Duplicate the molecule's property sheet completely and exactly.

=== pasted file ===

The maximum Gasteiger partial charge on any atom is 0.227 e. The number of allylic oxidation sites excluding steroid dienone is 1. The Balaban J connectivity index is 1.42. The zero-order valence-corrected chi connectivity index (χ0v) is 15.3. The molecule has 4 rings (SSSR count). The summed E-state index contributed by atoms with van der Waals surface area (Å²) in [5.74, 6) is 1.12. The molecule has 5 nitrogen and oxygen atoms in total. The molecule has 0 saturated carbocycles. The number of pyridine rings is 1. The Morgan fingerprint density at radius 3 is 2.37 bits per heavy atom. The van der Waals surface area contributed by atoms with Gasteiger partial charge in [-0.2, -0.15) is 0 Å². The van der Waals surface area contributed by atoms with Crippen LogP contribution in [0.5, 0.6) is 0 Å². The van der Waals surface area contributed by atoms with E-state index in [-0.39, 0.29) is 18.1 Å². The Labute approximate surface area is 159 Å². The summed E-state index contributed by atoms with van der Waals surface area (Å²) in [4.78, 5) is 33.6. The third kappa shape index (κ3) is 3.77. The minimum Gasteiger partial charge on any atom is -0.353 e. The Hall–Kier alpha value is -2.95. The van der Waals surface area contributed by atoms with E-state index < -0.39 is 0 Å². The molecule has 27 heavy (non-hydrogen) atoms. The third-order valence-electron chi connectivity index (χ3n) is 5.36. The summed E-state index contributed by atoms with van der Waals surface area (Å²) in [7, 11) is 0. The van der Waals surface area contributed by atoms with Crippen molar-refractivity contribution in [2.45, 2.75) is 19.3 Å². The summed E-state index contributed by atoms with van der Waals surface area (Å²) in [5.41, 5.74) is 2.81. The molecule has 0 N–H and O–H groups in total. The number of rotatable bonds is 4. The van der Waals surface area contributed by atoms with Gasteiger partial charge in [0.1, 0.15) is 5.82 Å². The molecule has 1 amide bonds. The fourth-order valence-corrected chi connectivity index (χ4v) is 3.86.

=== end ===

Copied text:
The maximum Gasteiger partial charge on any atom is 0.227 e. The number of allylic oxidation sites excluding steroid dienone is 1. The Balaban J connectivity index is 1.42. The zero-order valence-corrected chi connectivity index (χ0v) is 15.3. The molecule has 4 rings (SSSR count). The summed E-state index contributed by atoms with van der Waals surface area (Å²) in [5.74, 6) is 1.12. The molecule has 5 nitrogen and oxygen atoms in total. The molecule has 0 saturated carbocycles. The number of pyridine rings is 1. The Morgan fingerprint density at radius 3 is 2.37 bits per heavy atom. The van der Waals surface area contributed by atoms with Gasteiger partial charge in [-0.2, -0.15) is 0 Å². The van der Waals surface area contributed by atoms with Crippen LogP contribution in [0.5, 0.6) is 0 Å². The van der Waals surface area contributed by atoms with E-state index in [-0.39, 0.29) is 18.1 Å². The Labute approximate surface area is 159 Å². The summed E-state index contributed by atoms with van der Waals surface area (Å²) in [4.78, 5) is 33.6. The third kappa shape index (κ3) is 3.77. The minimum Gasteiger partial charge on any atom is -0.353 e. The Hall–Kier alpha value is -2.95. The van der Waals surface area contributed by atoms with E-state index < -0.39 is 0 Å². The molecule has 27 heavy (non-hydrogen) atoms. The third-order valence-electron chi connectivity index (χ3n) is 5.36. The summed E-state index contributed by atoms with van der Waals surface area (Å²) in [7, 11) is 0. The van der Waals surface area contributed by atoms with Crippen molar-refractivity contribution in [2.45, 2.75) is 19.3 Å². The summed E-state index contributed by atoms with van der Waals surface area (Å²) in [5.41, 5.74) is 2.81. The molecule has 0 N–H and O–H groups in total. The number of rotatable bonds is 4. The van der Waals surface area contributed by atoms with Gasteiger partial charge in [0.1, 0.15) is 5.82 Å². The molecule has 1 amide bonds. The fourth-order valence-corrected chi connectivity index (χ4v) is 3.86.